Melias’ thoughts are disrupted when Percy speaks up very loudly. “I’ve got ears – you know!” He turns his mount around and trots back to the rest of the party as he says, “In fact, darn good ones. I’ve heard most of what you said last night and today and I can figure out most of what you’ve done behind my back. Let me tell you all something! I’ve seen distrust tear a party apart. I’ve seen it do the same to a family and a business, too. I thought letting you cast your spell on me would increase the trust within the group, but all it has done is plant the seed of distrust. ‘Is this man the same as me’? ‘Does this man worship as I do’? Listen, I grew up in Homeland – which has a state religion – so I have seen how religious intolerance can turn very, very good people into suspicious, discriminating bigots who think only their way of thinking is the right way!” He lowers his voice from the yell it had been to a normal volume. “My friends, as I said before, actions speak louder than words or the results of any spells. You have supported each other in battle. I saw each of you place his life on the line for the other last night. That should be proof enough, friend Melickus.”
He turns his horse around and starts riding west again, adding over his shoulder, “I watched you at night because I held anger in my heart over your mimicry of me, not because of fear. I’m over it now. I have forgiven you. Let us see what new challenges this day will bring – together!” He spurs his horse to a gallop without looking back to see if the party follows.
Frowning, Melias watches Percy ride away and shakes his head. “Fools rush in where wise men fear to tread,” he says. “I’m no fool, and some haughty young shiny knight with good ears and a gallant tongue isn’t going to sway my distrust so easily. I knew none of you before just a few days ago and self-survival is enough of a reason to keep your companions alive. I’d still like to know who I’m teaming up with. I’ve run too far to fall into the same crowd again.” He crosses his arms and stares at the other men to see if they will take the challenge he posed.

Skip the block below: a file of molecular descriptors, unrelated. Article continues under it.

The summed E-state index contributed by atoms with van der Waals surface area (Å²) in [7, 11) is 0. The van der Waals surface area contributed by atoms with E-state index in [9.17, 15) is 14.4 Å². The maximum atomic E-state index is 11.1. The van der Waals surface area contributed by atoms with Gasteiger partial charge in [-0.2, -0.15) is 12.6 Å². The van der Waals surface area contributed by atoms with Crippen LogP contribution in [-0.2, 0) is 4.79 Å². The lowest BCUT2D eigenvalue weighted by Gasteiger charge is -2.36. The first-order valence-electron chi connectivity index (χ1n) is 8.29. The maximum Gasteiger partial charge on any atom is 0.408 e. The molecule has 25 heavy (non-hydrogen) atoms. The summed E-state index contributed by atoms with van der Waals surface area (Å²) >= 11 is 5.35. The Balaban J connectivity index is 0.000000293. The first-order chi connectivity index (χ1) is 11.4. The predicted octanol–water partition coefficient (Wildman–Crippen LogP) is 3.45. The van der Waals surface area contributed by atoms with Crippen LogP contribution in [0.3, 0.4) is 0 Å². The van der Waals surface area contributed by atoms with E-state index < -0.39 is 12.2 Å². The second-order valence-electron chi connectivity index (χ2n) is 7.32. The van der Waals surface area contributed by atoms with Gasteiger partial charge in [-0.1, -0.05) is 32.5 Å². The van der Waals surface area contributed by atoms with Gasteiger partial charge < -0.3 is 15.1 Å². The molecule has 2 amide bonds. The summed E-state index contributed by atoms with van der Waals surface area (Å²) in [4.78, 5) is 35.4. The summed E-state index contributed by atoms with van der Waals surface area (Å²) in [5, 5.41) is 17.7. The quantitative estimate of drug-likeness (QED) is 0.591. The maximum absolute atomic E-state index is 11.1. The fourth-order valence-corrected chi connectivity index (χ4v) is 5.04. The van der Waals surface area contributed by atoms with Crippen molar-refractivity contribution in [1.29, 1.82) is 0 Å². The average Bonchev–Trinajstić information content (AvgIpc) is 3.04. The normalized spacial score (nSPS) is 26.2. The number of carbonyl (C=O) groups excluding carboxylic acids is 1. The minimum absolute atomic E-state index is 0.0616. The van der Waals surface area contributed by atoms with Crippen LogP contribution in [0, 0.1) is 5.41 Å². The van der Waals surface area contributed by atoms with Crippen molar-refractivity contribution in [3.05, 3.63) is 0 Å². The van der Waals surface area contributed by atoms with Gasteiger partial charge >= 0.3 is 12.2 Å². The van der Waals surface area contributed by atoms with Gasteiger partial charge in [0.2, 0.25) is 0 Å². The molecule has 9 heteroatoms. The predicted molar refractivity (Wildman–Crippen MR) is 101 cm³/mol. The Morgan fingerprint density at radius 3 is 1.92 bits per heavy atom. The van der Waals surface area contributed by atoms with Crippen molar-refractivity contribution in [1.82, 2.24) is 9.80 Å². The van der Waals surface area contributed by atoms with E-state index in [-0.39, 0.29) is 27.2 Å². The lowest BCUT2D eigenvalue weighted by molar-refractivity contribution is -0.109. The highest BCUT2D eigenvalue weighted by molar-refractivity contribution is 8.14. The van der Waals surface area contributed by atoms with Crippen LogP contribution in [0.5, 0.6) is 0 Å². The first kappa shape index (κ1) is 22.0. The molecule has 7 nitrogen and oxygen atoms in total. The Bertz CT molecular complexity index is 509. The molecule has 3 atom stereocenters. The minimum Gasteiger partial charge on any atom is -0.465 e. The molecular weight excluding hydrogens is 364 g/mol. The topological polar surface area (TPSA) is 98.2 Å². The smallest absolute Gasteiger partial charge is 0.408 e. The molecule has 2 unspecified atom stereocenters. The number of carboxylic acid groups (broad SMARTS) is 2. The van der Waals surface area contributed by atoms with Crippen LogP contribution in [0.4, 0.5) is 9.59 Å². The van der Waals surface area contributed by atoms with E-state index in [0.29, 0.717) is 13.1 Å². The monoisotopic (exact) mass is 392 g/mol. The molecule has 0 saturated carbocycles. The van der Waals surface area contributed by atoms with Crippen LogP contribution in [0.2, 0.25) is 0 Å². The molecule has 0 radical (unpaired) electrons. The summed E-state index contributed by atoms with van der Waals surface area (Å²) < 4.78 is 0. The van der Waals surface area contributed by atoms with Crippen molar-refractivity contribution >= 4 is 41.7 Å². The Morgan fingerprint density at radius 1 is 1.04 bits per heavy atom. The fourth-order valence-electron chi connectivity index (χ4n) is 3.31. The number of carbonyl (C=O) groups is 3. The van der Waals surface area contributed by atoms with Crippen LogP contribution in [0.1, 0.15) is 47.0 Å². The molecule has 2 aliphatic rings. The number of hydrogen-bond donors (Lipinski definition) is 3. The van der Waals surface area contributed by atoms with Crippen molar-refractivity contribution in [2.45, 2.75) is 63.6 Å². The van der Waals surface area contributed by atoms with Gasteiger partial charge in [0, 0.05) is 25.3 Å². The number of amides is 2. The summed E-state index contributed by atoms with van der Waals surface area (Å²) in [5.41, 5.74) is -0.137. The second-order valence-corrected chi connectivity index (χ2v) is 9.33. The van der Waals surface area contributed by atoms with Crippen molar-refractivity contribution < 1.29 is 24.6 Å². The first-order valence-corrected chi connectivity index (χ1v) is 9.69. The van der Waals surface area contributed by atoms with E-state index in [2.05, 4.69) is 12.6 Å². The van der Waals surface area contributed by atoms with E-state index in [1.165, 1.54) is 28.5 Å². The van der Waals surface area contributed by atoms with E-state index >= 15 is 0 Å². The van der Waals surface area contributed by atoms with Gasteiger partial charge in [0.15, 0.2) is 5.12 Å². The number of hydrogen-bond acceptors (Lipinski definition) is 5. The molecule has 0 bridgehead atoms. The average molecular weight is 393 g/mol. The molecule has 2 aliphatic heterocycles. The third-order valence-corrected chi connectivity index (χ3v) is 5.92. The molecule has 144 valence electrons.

Rastorn responds very quickly. “The newcomer has a point. While there may be dissension in our ranks concerning trust, I believe the worth of the party is more important than one person’s opinion over the other. Distrust me if you must; it matters not and only increases anxiety. I will remain as I am, and I will do my part in the group. Cast your spells if you wish, I have nothing to hide. But you’ll be casting them at my backside as I have no time for petty quarrels.”
Having been cut off several times when he attempted to interject since his last comment, Orjulun decides to stop trying. He spurs his mount to where Percy rides. “Friend Percy,” he says, “I hope you don’t think ill of us because of our recent actions. I’ll admit I don’t agree with my party members at times, but I trust each of them and believe they all have good hearts. I hope you will see that, rather than hear their harsh words.”
Without making eye-contact, Percy nods.
“But enough of that talk. Let us change the subject to something more pleasant. I know a bit of your god, Capra, from my readings on Scorses, but I would like to hear more in your words if it pleases you.” He looks at Percy, then glances back at Melias, who is leaning off the side of his horse to whisper something in Arturus’ ear.